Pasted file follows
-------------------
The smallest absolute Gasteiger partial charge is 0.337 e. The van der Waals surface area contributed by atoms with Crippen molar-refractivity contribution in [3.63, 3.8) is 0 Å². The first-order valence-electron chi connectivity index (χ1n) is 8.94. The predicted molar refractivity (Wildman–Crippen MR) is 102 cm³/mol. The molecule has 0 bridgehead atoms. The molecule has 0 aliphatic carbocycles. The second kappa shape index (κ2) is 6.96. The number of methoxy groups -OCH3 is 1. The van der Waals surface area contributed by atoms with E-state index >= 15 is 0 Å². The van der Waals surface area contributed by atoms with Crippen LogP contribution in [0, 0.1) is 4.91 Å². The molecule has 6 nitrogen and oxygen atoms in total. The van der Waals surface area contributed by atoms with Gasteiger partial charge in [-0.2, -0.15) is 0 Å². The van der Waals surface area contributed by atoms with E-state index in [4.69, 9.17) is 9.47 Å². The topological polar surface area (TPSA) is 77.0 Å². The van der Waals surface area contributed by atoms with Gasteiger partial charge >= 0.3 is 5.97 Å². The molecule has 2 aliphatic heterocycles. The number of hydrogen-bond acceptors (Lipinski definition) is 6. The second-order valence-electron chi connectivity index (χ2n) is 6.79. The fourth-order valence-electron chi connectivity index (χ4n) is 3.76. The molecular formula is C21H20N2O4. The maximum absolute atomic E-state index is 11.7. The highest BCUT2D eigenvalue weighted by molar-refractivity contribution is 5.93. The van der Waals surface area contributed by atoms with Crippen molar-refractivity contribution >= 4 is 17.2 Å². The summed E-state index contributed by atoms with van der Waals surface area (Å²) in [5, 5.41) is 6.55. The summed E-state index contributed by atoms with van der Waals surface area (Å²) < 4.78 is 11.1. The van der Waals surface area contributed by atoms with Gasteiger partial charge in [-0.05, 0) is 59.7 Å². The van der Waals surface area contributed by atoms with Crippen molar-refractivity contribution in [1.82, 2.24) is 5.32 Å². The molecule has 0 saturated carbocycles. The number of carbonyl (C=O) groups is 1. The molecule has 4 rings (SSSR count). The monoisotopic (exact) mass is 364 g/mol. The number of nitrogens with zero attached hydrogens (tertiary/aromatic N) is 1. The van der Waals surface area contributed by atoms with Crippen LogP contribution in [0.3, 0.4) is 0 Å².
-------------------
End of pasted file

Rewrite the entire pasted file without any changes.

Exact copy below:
The smallest absolute Gasteiger partial charge is 0.337 e. The van der Waals surface area contributed by atoms with Crippen molar-refractivity contribution in [3.63, 3.8) is 0 Å². The first-order valence-electron chi connectivity index (χ1n) is 8.94. The predicted molar refractivity (Wildman–Crippen MR) is 102 cm³/mol. The molecule has 0 bridgehead atoms. The molecule has 0 aliphatic carbocycles. The second kappa shape index (κ2) is 6.96. The number of methoxy groups -OCH3 is 1. The van der Waals surface area contributed by atoms with E-state index >= 15 is 0 Å². The van der Waals surface area contributed by atoms with Crippen LogP contribution in [0, 0.1) is 4.91 Å². The molecule has 6 nitrogen and oxygen atoms in total. The van der Waals surface area contributed by atoms with Gasteiger partial charge in [-0.2, -0.15) is 0 Å². The van der Waals surface area contributed by atoms with E-state index in [4.69, 9.17) is 9.47 Å². The topological polar surface area (TPSA) is 77.0 Å². The van der Waals surface area contributed by atoms with Gasteiger partial charge >= 0.3 is 5.97 Å². The molecule has 2 aliphatic heterocycles. The number of hydrogen-bond acceptors (Lipinski definition) is 6. The second-order valence-electron chi connectivity index (χ2n) is 6.79. The fourth-order valence-electron chi connectivity index (χ4n) is 3.76. The molecular formula is C21H20N2O4. The maximum absolute atomic E-state index is 11.7. The highest BCUT2D eigenvalue weighted by molar-refractivity contribution is 5.93. The van der Waals surface area contributed by atoms with Crippen molar-refractivity contribution >= 4 is 17.2 Å². The summed E-state index contributed by atoms with van der Waals surface area (Å²) in [5, 5.41) is 6.55. The summed E-state index contributed by atoms with van der Waals surface area (Å²) < 4.78 is 11.1. The van der Waals surface area contributed by atoms with Gasteiger partial charge in [-0.05, 0) is 59.7 Å². The van der Waals surface area contributed by atoms with Crippen molar-refractivity contribution in [1.82, 2.24) is 5.32 Å². The molecule has 0 saturated carbocycles. The number of carbonyl (C=O) groups is 1. The molecule has 4 rings (SSSR count). The monoisotopic (exact) mass is 364 g/mol. The number of nitrogens with zero attached hydrogens (tertiary/aromatic N) is 1. The van der Waals surface area contributed by atoms with Crippen LogP contribution in [0.3, 0.4) is 0 Å².